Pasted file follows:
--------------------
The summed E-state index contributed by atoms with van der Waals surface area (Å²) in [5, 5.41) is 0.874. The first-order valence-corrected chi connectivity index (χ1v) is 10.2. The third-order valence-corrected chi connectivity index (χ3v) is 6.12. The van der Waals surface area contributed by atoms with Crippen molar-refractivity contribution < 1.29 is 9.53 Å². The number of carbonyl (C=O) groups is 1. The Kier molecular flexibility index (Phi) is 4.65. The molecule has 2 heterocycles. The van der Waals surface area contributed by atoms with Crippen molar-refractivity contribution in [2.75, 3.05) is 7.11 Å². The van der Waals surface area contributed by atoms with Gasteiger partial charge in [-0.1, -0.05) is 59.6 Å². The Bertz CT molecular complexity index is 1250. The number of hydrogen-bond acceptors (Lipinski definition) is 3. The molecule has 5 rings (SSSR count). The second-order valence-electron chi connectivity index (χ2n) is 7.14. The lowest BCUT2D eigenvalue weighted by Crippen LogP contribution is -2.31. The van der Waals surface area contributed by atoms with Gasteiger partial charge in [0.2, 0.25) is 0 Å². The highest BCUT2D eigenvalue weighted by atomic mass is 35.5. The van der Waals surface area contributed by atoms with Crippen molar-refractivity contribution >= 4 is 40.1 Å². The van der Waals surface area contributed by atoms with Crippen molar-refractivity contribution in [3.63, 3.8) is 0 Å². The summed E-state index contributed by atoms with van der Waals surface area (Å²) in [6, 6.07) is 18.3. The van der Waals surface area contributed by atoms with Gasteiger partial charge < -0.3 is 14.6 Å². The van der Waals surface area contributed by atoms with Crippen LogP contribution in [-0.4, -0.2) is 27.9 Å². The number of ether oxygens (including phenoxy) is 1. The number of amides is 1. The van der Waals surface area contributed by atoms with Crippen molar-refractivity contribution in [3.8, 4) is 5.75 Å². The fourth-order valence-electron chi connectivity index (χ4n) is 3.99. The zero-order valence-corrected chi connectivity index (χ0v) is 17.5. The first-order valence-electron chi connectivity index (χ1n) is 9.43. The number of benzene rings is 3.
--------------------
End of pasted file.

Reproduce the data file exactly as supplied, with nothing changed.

The summed E-state index contributed by atoms with van der Waals surface area (Å²) in [5, 5.41) is 0.874. The first-order valence-corrected chi connectivity index (χ1v) is 10.2. The third-order valence-corrected chi connectivity index (χ3v) is 6.12. The van der Waals surface area contributed by atoms with Crippen molar-refractivity contribution < 1.29 is 9.53 Å². The number of carbonyl (C=O) groups is 1. The Kier molecular flexibility index (Phi) is 4.65. The molecule has 2 heterocycles. The van der Waals surface area contributed by atoms with Crippen molar-refractivity contribution in [2.75, 3.05) is 7.11 Å². The van der Waals surface area contributed by atoms with Gasteiger partial charge in [-0.1, -0.05) is 59.6 Å². The Bertz CT molecular complexity index is 1250. The number of hydrogen-bond acceptors (Lipinski definition) is 3. The molecule has 5 rings (SSSR count). The second-order valence-electron chi connectivity index (χ2n) is 7.14. The lowest BCUT2D eigenvalue weighted by Crippen LogP contribution is -2.31. The van der Waals surface area contributed by atoms with Gasteiger partial charge in [0.2, 0.25) is 0 Å². The highest BCUT2D eigenvalue weighted by atomic mass is 35.5. The van der Waals surface area contributed by atoms with Crippen molar-refractivity contribution >= 4 is 40.1 Å². The van der Waals surface area contributed by atoms with Crippen molar-refractivity contribution in [3.63, 3.8) is 0 Å². The summed E-state index contributed by atoms with van der Waals surface area (Å²) in [6, 6.07) is 18.3. The van der Waals surface area contributed by atoms with Gasteiger partial charge < -0.3 is 14.6 Å². The van der Waals surface area contributed by atoms with Crippen LogP contribution in [-0.4, -0.2) is 27.9 Å². The number of ether oxygens (including phenoxy) is 1. The number of amides is 1. The van der Waals surface area contributed by atoms with Crippen molar-refractivity contribution in [3.8, 4) is 5.75 Å². The fourth-order valence-electron chi connectivity index (χ4n) is 3.99. The zero-order valence-corrected chi connectivity index (χ0v) is 17.5. The first-order valence-electron chi connectivity index (χ1n) is 9.43. The number of benzene rings is 3.